• Mayflower and other Early Colonial Ships - Learn to find the resources available to trace our ancestors who came to Colonial America before 1640. Tips will be provided to find passenger lists, and other information about these early arrivals to Colonial America, including books available at HQRL and information on the internet. Information will also be provided for heritage societies available to those who have ancestors who arrived during this time period.
  • Mary Kozy
    • Can You Help Me Find My Cousins? Using atDNA for Family History - Autosomal DNA testing has become very popular and an important resource for family historians as new testees are added every day. In this session, you will learn what autosomal DNA is and what it can and can't tell you. We'll also discuss the various testing companies and examine some real-life questions that might just be answered using atDNA.
  • Janice Lovelace
    • Who Owned Solomon? A Case Study of African American Research - Many African American researchers struggle to break through the brick wall of slavery. This presentation looks at techniques to identify slave-owners through the use of land, probate and court records.
    • Becoming America: A Story of Immigration - strongWhat conditions existed for your ancestors to leave their home countries and make a journey to a new place? What conditions existed to encourage settlement in the Americas, especially the United States.
  • Jill Morelli
    • Making Timelines Work for You - Have a "brick wall" ancestor? Or, want to write a family history but don't know where to start? Consider building a timeline. We will review different uses for timelines, including storytelling and solving tough problems of analysis and correlation. Tools for how to build a simple timeline and commercial products will be explored.
  • Mary Roddy
    • Trails West: Crossing the Continent 1840-1869 - Before the transcontinental railroad was completed Easterners and Mid-Westerners began to settle the West. How did they get there and what was the journey like? Presentation covers overland and water routes with descriptions of the journey and using clues to discover how and when your ancestor traveled.
    • Spreadsheets 101: Excel-lence in Genealogy - Afraid of spreadsheets because you don't know how or where to start? Or are you comfortable with spreadsheets but think there might be a trick our two out there you don't know? Mary will get beginners up to speed and share with experienced users tricks she's learned in more than 25 years of spreadsheet use as an accountant, writer and genealogist.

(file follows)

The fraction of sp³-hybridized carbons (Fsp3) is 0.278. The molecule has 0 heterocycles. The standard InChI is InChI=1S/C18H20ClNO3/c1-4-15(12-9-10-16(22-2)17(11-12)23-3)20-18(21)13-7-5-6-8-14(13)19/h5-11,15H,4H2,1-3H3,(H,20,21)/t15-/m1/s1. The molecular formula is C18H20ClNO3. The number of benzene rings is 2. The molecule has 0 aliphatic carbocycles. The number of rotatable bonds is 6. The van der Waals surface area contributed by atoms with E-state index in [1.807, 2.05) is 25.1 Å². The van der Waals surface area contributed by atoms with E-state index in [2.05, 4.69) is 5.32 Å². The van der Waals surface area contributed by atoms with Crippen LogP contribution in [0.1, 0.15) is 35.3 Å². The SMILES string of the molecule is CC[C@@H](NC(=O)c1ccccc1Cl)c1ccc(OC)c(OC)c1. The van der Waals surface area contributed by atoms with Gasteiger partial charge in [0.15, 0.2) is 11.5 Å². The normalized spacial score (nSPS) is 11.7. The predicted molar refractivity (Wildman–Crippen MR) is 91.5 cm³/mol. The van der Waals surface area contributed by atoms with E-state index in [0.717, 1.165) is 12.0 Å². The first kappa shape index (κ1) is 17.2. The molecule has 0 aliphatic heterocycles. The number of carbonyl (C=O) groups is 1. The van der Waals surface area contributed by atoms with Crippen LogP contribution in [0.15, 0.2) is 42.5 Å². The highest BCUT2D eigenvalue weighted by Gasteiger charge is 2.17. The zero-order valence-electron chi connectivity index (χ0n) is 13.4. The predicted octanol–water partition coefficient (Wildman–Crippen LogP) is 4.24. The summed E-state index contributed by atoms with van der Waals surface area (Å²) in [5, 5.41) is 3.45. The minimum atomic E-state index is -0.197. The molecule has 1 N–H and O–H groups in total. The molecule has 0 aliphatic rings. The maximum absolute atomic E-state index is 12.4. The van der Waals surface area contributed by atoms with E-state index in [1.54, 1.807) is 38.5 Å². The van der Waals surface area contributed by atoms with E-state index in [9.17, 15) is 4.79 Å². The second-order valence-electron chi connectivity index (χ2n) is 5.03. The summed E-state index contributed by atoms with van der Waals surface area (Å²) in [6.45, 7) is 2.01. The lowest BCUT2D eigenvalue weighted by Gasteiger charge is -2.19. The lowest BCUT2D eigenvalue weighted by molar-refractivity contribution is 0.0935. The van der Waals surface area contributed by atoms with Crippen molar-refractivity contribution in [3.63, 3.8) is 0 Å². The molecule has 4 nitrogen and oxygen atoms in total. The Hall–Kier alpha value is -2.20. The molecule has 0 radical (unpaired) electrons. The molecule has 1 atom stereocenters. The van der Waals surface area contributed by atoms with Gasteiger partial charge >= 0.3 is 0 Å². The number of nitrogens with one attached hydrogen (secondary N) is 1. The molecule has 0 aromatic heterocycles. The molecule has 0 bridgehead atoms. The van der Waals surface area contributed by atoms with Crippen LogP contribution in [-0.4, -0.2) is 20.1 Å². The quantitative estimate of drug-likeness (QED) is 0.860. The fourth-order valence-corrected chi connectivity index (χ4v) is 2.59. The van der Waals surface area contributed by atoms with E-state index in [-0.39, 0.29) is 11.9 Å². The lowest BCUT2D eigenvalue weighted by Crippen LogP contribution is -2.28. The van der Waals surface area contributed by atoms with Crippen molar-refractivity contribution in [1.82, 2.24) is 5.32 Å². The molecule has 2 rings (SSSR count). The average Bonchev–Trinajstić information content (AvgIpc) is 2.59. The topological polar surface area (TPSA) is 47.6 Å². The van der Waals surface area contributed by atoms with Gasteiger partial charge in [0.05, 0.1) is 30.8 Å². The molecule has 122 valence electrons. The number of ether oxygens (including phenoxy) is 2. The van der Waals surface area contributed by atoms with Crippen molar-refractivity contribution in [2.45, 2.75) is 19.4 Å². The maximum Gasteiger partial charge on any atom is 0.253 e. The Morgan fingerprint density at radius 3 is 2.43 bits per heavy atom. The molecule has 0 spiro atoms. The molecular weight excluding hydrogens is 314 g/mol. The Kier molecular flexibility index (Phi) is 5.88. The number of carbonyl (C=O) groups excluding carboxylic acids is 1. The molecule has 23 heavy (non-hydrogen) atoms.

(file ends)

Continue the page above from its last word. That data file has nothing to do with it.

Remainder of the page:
• Janice Sellers
    • Online Resources for Jewish Genealogy - Researching Jewish ancestry is in many respects like researching any other family history, but in addition some specialized online sources are unique to Jewish research. Learn about the most useful of these sites, what information you can expect to find, and how it can help advance your research.
    • Using Online Historical Jewish Newspapers for Genealogy Research - Many historical Jewish newspapers are now available online, with more being added regularly. Most are on free sites. This class gives an overview of what is online and where it is, suggests access strategies, discusses what to do if you don't read Hebrew or Yiddish, and shows sample search results.
  • Michael Strauss
    • Roosevelt’s Tree Army: Genealogy Research in the CCC - Thousands of young men came together to serve in the vanguard of FDR's New Deal program. The Civilian Conservation Corp operated from 1933 to 1942 and provided aid to many families. Numerous genealogical resources are seldom used by genealogists today. Tap into the wealth of materials during this time of crisis in our United States history.
    • Bankruptcy to Equity: Using Federal Court Records in Genealogy - Was Grandpa a bootlegger? Did Grandma pay her taxes? Records of the Federal courts are among the National Archives' largest holdings-and yet some of the least used records by genealogists. Open a new chapter in your family history and discover little known branches in your family tree as the records of the Federal Court system are examined.
  • Pam Vestal
    • Eastern European Genealogy: If I Can Do It, So Can You! - In spite of wars, boundary changes, and other disasters, an astonishing number of records exist for our Eastern European ancestors both here and abroad. We'll explore strategies to help us find their places of origin, uncover their original names, locate and request records, extract and understand their information, and deal with foreign languages.